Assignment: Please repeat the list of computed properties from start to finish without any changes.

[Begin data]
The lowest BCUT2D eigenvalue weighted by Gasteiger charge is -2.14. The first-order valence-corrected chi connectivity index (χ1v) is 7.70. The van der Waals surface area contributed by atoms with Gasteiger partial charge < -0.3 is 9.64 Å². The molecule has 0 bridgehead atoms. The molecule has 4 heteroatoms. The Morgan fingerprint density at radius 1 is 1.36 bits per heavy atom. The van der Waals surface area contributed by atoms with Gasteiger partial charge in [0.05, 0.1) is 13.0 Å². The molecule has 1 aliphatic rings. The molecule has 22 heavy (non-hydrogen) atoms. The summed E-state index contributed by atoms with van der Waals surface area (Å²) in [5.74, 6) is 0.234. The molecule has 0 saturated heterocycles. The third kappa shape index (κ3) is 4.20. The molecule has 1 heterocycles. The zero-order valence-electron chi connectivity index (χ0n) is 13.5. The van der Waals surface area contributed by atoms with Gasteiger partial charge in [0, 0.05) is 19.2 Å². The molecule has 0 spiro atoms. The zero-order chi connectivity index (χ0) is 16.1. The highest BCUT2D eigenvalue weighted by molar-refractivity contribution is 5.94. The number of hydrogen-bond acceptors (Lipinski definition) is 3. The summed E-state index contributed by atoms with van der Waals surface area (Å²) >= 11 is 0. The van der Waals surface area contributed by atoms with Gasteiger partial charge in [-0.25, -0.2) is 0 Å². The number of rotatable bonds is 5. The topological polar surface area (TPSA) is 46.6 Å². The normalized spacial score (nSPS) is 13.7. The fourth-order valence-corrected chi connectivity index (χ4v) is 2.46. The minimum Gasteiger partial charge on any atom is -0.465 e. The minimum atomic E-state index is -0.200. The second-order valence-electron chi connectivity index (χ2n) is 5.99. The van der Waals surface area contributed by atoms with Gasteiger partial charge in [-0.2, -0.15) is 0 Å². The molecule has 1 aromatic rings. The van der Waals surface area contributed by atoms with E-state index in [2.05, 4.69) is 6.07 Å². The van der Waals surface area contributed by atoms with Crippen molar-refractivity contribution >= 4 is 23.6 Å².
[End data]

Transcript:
The lowest BCUT2D eigenvalue weighted by Gasteiger charge is -2.14. The first-order valence-corrected chi connectivity index (χ1v) is 7.70. The van der Waals surface area contributed by atoms with Gasteiger partial charge < -0.3 is 9.64 Å². The molecule has 0 bridgehead atoms. The molecule has 4 heteroatoms. The Morgan fingerprint density at radius 1 is 1.36 bits per heavy atom. The van der Waals surface area contributed by atoms with Gasteiger partial charge in [0.05, 0.1) is 13.0 Å². The molecule has 1 aliphatic rings. The molecule has 22 heavy (non-hydrogen) atoms. The summed E-state index contributed by atoms with van der Waals surface area (Å²) in [5.74, 6) is 0.234. The molecule has 0 saturated heterocycles. The third kappa shape index (κ3) is 4.20. The molecule has 1 heterocycles. The zero-order valence-electron chi connectivity index (χ0n) is 13.5. The van der Waals surface area contributed by atoms with Gasteiger partial charge in [0, 0.05) is 19.2 Å². The molecule has 0 spiro atoms. The zero-order chi connectivity index (χ0) is 16.1. The highest BCUT2D eigenvalue weighted by molar-refractivity contribution is 5.94. The number of hydrogen-bond acceptors (Lipinski definition) is 3. The summed E-state index contributed by atoms with van der Waals surface area (Å²) >= 11 is 0. The van der Waals surface area contributed by atoms with Gasteiger partial charge in [-0.25, -0.2) is 0 Å². The number of rotatable bonds is 5. The topological polar surface area (TPSA) is 46.6 Å². The normalized spacial score (nSPS) is 13.7. The fourth-order valence-corrected chi connectivity index (χ4v) is 2.46. The minimum Gasteiger partial charge on any atom is -0.465 e. The minimum atomic E-state index is -0.200. The second-order valence-electron chi connectivity index (χ2n) is 5.99. The van der Waals surface area contributed by atoms with Gasteiger partial charge in [-0.2, -0.15) is 0 Å². The molecule has 1 aromatic rings. The van der Waals surface area contributed by atoms with E-state index in [2.05, 4.69) is 6.07 Å². The van der Waals surface area contributed by atoms with Crippen molar-refractivity contribution >= 4 is 23.6 Å².